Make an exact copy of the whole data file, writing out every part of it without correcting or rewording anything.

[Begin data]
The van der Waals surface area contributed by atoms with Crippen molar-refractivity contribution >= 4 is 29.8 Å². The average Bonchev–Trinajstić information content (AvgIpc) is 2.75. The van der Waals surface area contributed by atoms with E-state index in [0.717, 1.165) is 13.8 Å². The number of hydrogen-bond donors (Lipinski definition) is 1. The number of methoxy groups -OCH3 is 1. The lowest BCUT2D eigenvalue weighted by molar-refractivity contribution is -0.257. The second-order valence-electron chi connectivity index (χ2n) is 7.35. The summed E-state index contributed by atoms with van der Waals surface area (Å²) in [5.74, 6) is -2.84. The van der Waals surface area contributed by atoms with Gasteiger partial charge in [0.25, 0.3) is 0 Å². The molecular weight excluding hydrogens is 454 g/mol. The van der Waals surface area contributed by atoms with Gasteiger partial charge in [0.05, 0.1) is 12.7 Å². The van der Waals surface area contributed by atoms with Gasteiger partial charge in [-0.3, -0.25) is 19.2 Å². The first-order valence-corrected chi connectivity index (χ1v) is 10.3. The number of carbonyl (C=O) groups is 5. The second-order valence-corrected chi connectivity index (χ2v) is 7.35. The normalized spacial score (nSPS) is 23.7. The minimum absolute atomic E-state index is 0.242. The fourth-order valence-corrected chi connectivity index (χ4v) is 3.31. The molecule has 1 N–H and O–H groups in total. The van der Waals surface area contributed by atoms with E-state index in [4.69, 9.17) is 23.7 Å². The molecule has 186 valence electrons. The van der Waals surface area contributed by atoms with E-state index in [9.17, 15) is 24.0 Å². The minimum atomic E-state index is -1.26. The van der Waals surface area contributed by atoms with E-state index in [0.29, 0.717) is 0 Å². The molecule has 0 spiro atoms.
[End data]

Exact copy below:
The van der Waals surface area contributed by atoms with Crippen molar-refractivity contribution >= 4 is 29.8 Å². The average Bonchev–Trinajstić information content (AvgIpc) is 2.75. The van der Waals surface area contributed by atoms with E-state index in [0.717, 1.165) is 13.8 Å². The number of hydrogen-bond donors (Lipinski definition) is 1. The number of methoxy groups -OCH3 is 1. The lowest BCUT2D eigenvalue weighted by molar-refractivity contribution is -0.257. The second-order valence-electron chi connectivity index (χ2n) is 7.35. The summed E-state index contributed by atoms with van der Waals surface area (Å²) in [5.74, 6) is -2.84. The van der Waals surface area contributed by atoms with Gasteiger partial charge in [0.25, 0.3) is 0 Å². The molecular weight excluding hydrogens is 454 g/mol. The van der Waals surface area contributed by atoms with Gasteiger partial charge in [0.05, 0.1) is 12.7 Å². The van der Waals surface area contributed by atoms with Gasteiger partial charge in [-0.3, -0.25) is 19.2 Å². The first-order valence-corrected chi connectivity index (χ1v) is 10.3. The number of carbonyl (C=O) groups is 5. The second-order valence-corrected chi connectivity index (χ2v) is 7.35. The normalized spacial score (nSPS) is 23.7. The minimum absolute atomic E-state index is 0.242. The fourth-order valence-corrected chi connectivity index (χ4v) is 3.31. The molecule has 1 N–H and O–H groups in total. The van der Waals surface area contributed by atoms with E-state index in [4.69, 9.17) is 23.7 Å². The molecule has 186 valence electrons. The van der Waals surface area contributed by atoms with E-state index in [9.17, 15) is 24.0 Å². The minimum atomic E-state index is -1.26. The van der Waals surface area contributed by atoms with E-state index in [0.29, 0.717) is 0 Å². The molecule has 0 spiro atoms.